Skiers love to complain. Sometimes it’s over minor things like the snow being a bit windblown. Other times, complaining is absolutely justifiable.
The last Northern Hemisphere winter saw the number of dysfunctional ski resorts increase dramatically. Australia’s largest resort has joined that category due to chronic problems accessing the mountain.
So what exactly is a dysfunctional resort? Well to put it mildly, they are shit shows. And not just a few days a year. They are consistent shit shows throughout the season.
I’m talking about massive lift lines not caused by wind holds or poor snow conditions. I’m talking about parking chaos and no other options to get to the slopes. I’m talking about road closure stopping people getting to resorts, and I’m also talking about massive labour shortages creating lousy experiences for both guest and seasonal worker.
I won’t talk about the guest experience because that discussion has been done in many other places. This post is about the seasonal worker experience in a dysfunctional resort.
Seasonal workers put up with cramped living conditions or long commutes, and low wages for one key reason. They want time off to ski. Take that away and it’s pointless being in the mountains. They could quite easily get a bar job at some nice beach resort and go surfing instead.
Employees at dysfunctional resorts are under constant pressure to work extra shifts. They are working incredibly hard in kitchens that need 2 extra chefs every shift. Lifties aren’t getting ride breaks because there’s nobody to replace them at their stations. And they are dealing with guests who have had an underwhelming day. Front line workers get yelled at because of problems they didn’t cause but have to deal with. Seasonal employees burn out. That’s a reality.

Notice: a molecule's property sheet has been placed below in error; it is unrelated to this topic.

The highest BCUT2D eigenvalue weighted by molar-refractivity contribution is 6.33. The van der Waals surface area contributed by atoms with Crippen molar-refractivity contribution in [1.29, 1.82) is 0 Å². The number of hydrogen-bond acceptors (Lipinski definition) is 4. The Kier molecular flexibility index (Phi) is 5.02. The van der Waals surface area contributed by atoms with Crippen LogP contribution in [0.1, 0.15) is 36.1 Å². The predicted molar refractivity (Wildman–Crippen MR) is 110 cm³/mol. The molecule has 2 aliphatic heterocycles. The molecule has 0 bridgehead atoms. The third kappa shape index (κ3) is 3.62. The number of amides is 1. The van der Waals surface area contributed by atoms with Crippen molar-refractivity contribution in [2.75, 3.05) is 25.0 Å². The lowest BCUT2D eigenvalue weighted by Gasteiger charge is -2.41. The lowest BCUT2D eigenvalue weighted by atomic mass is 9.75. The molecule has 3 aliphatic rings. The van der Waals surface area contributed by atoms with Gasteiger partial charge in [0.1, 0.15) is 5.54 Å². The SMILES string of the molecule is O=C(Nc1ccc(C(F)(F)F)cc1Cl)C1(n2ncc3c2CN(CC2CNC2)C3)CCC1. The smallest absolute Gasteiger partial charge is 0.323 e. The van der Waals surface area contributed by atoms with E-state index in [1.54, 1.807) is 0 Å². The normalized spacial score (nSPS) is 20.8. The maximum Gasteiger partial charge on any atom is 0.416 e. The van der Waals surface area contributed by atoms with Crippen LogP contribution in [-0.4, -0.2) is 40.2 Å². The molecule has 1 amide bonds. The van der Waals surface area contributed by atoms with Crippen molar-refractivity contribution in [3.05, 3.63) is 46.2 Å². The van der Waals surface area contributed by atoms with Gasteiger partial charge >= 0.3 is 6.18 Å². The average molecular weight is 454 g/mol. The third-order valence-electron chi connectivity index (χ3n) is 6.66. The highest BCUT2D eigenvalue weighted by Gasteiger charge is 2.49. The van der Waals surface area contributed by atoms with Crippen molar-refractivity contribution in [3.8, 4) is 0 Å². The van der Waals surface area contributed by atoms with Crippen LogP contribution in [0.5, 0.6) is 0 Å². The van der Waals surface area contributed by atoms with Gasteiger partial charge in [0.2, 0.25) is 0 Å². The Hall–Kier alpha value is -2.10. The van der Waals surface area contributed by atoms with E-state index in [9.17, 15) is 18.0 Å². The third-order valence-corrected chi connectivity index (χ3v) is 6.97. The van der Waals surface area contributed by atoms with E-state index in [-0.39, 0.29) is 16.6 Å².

The millionaire to seasonal worker ratio at ski towns has to improve. Towns can’t keep driving out people who keep the places running and replace them with high maintenance people who get looked after by a small army of seasonal workers.
You can hardly blame seasonal workers when they leave half way through the season, making the situation worse for those who stay. If seasonal employees do last until closing day, they probably aren’t coming back next year, and they certainly aren’t encouraging their friends to join them for a bit of resort life.
Turning around a dysfunction resort is not easy and it requires some truly hard commercial decisions, like limiting pass sales and introducing (or increasing) parking fees that people hate. It also requires massive investments in employees, especially in their housing (which doesn’t grow on trees). That bad reputation a resort got from last year is going to impact their ability to find staff for the next few seasons.
Yes some resorts are trying to turn things around, but these problems are decades in the making. Problems can’t be fixed in the short term and require significant structural adjustments.
Until resorts can consistent create incredible experiences for seasonal staff like the one above (Thanks Kicking Horse for the beautiful image), dysfunctional resorts will struggle to attract staff. This is not good for guests or those loading people on chairs and fitting visitors with ski gear.